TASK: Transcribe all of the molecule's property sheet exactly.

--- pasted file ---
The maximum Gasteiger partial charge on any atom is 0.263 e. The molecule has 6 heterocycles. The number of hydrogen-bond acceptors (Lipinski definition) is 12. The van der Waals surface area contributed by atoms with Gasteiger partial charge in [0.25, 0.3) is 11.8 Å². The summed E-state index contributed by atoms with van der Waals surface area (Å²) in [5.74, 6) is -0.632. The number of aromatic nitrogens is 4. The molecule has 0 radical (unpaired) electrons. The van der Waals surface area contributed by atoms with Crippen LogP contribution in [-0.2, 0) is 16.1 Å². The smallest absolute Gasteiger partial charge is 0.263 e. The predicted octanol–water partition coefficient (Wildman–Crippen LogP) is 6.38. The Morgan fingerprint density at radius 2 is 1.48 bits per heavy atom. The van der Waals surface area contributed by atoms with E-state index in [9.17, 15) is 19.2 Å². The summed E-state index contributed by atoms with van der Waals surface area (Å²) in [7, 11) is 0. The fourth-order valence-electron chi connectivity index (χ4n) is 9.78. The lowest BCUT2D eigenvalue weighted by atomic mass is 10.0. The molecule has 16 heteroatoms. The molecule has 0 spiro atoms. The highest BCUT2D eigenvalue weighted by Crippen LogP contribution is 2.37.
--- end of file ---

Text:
The maximum Gasteiger partial charge on any atom is 0.263 e. The molecule has 6 heterocycles. The number of hydrogen-bond acceptors (Lipinski definition) is 12. The van der Waals surface area contributed by atoms with Gasteiger partial charge in [0.25, 0.3) is 11.8 Å². The summed E-state index contributed by atoms with van der Waals surface area (Å²) in [5.74, 6) is -0.632. The number of aromatic nitrogens is 4. The molecule has 0 radical (unpaired) electrons. The van der Waals surface area contributed by atoms with Crippen LogP contribution in [-0.2, 0) is 16.1 Å². The smallest absolute Gasteiger partial charge is 0.263 e. The predicted octanol–water partition coefficient (Wildman–Crippen LogP) is 6.38. The Morgan fingerprint density at radius 2 is 1.48 bits per heavy atom. The van der Waals surface area contributed by atoms with E-state index in [9.17, 15) is 19.2 Å². The summed E-state index contributed by atoms with van der Waals surface area (Å²) in [7, 11) is 0. The fourth-order valence-electron chi connectivity index (χ4n) is 9.78. The lowest BCUT2D eigenvalue weighted by atomic mass is 10.0. The molecule has 16 heteroatoms. The molecule has 0 spiro atoms. The highest BCUT2D eigenvalue weighted by Crippen LogP contribution is 2.37.